Academic journal article Generations

How American Foundations Plan and Make Decisions: A Guide for the Perplexed

Academic journal article Generations

How American Foundations Plan and Make Decisions: A Guide for the Perplexed

Article excerpt

If you've seen one foundation, you've seen one foundation," is an expression that aptly characterizes the diversity of American philanthropies. Even though there are tens of thousands of foundations, no two are exactly the same. This diversity is accounted for by type (private, family, community, corporate, and operating) ; size (small, medium, and large) ; and the philosophies and styles of founders, boards, and staffs. With philanthropies playing a growing and increasingly visible role in important aspects of American life, including the field of aging, a guide to this complex-and (to those seeking funds) Derolexine-field is lone overdue.

A LARGE AND GROWING FIELD

The numbers are daunting. The Foundation Center (2006) estimates that in 2005, there were nearly 68,000 active grant-making foundations in the United States, with a combined giving total of $33.6 billion-almost triple the $12.5 billion in giving total in 1995. However, only a third of these foundations had assets of $i million or more or gave at least $100,000 or more. And only approximately a quarter of those with assets of at least $i million had at least one full-time staffperson and accounted for two-thirds of all foundation assets (Foundation Center, 2005). This discussion is most relevant for these staffed foundations.

CHOOSING PRIORITIES

How do foundations choose their priorities? For a private foundation, the mandates stated in the founder's incorporation papers form the basis for the foundation's funding priorities. The specificity of these mandates varies widely (Freeman, Edie, and Nober, 2005). Founders often provide only general guidelines, to allow for flexibility in a changing world. In such cases it is often left up to the foundation's board of trustees to define and form a particular set of priorities and programs. (In family foundations, some or all of the board members belong to the founding family.) A corporate foundation almost always funds projects that will promote the corporation and help the bottom line. Community foundations determine and respond to the pressing issues in their locale. In each case, the interests and priorities of board members are influential.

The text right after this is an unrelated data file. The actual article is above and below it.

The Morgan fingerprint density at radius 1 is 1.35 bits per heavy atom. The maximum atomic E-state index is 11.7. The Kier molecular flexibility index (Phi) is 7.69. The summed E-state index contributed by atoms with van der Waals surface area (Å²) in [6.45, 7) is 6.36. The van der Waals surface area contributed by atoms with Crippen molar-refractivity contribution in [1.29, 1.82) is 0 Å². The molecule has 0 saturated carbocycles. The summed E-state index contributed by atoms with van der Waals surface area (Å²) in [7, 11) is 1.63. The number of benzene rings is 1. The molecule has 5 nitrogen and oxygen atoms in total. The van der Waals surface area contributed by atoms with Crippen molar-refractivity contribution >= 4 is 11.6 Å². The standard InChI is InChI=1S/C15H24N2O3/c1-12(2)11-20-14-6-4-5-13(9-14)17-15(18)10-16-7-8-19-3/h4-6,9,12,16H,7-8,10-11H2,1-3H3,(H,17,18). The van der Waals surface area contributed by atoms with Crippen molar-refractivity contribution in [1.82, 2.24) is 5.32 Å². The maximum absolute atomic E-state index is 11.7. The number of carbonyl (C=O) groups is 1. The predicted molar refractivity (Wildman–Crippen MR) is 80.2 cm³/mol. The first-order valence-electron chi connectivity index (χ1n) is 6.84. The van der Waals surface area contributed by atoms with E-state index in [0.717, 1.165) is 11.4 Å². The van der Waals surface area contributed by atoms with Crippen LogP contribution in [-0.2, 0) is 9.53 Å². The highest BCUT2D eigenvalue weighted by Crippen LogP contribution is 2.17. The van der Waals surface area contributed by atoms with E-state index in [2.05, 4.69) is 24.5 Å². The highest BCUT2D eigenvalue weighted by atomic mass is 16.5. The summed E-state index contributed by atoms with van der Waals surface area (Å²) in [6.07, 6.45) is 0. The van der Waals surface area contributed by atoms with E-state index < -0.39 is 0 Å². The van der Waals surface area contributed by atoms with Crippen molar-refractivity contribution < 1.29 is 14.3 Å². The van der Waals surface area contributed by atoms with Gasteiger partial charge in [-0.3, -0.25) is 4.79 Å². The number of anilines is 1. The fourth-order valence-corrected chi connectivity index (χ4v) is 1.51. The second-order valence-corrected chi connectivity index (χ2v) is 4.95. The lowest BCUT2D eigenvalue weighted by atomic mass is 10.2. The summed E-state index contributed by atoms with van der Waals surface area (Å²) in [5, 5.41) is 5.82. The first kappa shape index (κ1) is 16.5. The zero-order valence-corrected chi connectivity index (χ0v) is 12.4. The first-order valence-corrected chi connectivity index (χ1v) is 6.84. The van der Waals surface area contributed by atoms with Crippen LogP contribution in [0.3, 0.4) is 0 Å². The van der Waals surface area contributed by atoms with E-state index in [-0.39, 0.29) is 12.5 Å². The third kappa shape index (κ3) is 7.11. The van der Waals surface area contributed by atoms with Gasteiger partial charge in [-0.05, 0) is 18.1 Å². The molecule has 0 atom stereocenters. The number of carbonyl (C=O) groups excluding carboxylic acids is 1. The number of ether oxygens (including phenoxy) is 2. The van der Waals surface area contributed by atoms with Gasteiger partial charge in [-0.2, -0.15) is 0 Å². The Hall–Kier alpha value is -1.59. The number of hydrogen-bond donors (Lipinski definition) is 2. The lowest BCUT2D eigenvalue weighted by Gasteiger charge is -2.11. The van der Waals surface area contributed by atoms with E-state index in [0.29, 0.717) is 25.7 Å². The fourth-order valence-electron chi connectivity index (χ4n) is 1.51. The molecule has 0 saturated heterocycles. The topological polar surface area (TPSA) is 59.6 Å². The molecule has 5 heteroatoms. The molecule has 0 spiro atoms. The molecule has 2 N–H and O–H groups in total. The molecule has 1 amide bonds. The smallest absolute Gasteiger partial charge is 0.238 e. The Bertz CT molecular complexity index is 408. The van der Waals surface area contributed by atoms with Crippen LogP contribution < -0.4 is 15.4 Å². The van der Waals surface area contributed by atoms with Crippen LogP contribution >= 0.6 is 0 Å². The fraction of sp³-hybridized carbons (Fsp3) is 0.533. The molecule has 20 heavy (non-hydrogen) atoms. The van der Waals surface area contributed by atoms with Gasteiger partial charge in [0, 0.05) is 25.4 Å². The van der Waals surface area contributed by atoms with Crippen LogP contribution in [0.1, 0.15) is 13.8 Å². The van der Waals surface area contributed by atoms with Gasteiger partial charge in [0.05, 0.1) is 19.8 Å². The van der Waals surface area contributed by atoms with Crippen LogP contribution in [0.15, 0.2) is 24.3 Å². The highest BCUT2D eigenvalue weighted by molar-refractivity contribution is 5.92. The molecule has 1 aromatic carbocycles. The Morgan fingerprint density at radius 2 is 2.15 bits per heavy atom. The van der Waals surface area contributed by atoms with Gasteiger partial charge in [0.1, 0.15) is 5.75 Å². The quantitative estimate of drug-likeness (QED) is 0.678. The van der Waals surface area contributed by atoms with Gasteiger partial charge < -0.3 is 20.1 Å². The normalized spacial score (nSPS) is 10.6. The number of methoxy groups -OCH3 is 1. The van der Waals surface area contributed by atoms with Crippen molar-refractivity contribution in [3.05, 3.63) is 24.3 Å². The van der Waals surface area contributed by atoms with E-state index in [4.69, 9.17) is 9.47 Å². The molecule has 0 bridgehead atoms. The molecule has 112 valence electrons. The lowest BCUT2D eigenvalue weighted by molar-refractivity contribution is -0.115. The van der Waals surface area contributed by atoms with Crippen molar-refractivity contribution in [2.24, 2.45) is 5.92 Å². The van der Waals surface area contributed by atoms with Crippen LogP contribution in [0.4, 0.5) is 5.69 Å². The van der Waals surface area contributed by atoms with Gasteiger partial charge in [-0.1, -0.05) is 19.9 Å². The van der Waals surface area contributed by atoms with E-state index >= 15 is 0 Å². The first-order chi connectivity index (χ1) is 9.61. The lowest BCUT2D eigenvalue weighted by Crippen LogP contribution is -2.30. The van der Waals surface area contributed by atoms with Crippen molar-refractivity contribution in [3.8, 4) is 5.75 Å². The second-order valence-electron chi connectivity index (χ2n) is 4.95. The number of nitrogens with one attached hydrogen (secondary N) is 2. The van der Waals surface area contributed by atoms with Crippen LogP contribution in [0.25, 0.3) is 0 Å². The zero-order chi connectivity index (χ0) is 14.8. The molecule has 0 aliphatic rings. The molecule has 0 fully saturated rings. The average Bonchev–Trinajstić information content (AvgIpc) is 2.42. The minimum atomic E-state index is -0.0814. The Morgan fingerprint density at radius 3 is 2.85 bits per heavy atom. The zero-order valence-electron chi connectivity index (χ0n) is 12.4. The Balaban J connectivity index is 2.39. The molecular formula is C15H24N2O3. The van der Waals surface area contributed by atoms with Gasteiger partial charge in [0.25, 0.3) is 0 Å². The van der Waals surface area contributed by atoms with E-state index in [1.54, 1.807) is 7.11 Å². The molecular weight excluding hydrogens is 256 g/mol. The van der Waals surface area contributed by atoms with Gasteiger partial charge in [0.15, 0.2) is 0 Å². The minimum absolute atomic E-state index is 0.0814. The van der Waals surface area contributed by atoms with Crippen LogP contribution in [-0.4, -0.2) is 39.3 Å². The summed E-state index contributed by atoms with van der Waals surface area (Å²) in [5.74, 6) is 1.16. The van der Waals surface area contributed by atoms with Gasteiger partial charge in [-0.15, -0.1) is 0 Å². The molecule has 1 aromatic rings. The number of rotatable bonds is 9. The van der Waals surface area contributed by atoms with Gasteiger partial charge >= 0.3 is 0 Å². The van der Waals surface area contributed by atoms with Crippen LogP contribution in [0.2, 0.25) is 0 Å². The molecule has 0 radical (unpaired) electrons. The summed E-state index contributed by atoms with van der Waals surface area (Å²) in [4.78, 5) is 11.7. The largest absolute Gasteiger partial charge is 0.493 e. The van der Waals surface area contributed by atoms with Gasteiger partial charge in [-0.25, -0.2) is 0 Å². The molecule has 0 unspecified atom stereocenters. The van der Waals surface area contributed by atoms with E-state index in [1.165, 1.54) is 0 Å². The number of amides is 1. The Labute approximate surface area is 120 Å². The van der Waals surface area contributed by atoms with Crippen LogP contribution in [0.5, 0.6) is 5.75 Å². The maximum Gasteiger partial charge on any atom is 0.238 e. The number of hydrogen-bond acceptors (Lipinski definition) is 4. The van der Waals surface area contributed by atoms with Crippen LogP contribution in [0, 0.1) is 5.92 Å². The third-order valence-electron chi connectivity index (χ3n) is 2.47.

"Mission drift" is a risk for foundations. Sometimes it arises from a loss of focus on one or more priority areas. Other times, a foundation's programs become internal fiefdoms and the respective managers do not work together to advance the foundation's mission. In an attempt to correct mission drift or simply to achieve greater impact, most foundations periodically rethink their priorities and revamp their programs. Recent notable examples of course corrections and reorganizations within philanthropy include the Ford and Rockefeller Foundations and the Carnegie Corporation. Some observers believe these reorganizations have been spurred in part by a desire to achieve the kind of public visibility and perception of significant impact that has characterized recent activities of the very large Bill and Melinda Gates Foundation (Strom, 2007).

Strategic vs. nonstrategic grant making. Strategy is a key factor influencing how foundation priorities are implemented. In strategic grantmaking, the foundation wants to bring about significant social change and establishes specific objectives to achieve social change through its grants. Strategic grant-making foundations tend to be highly focused on a very limited set of issues and specific objectives.

For example, a community foundation that did practice strategic grant making dedicated itself to reducing poverty among older adults in its community by 50 percent and planned to do so through three strategies: (i) linkage with existing benefits and services; (2) development of new services in the community; and (3) advocacy. To implement these strategies, projects the community foundation funded included the promotion locally of BenefitsCheckUp, the National Council on Aging Internet-based tool that links older adults with federal, state, and local benefits to which they are entitled but not receiving; development of major new affordable housing projects for older adults; and grass-roots advocacy efforts to increase the priority given to low-income older-adult issues by the local mayor's office and the state office on aging. …

Search by... Author
Show... All Results Primary Sources Peer-reviewed

Oops!

An unknown error has occurred. Please click the button below to reload the page. If the problem persists, please try again in a little while.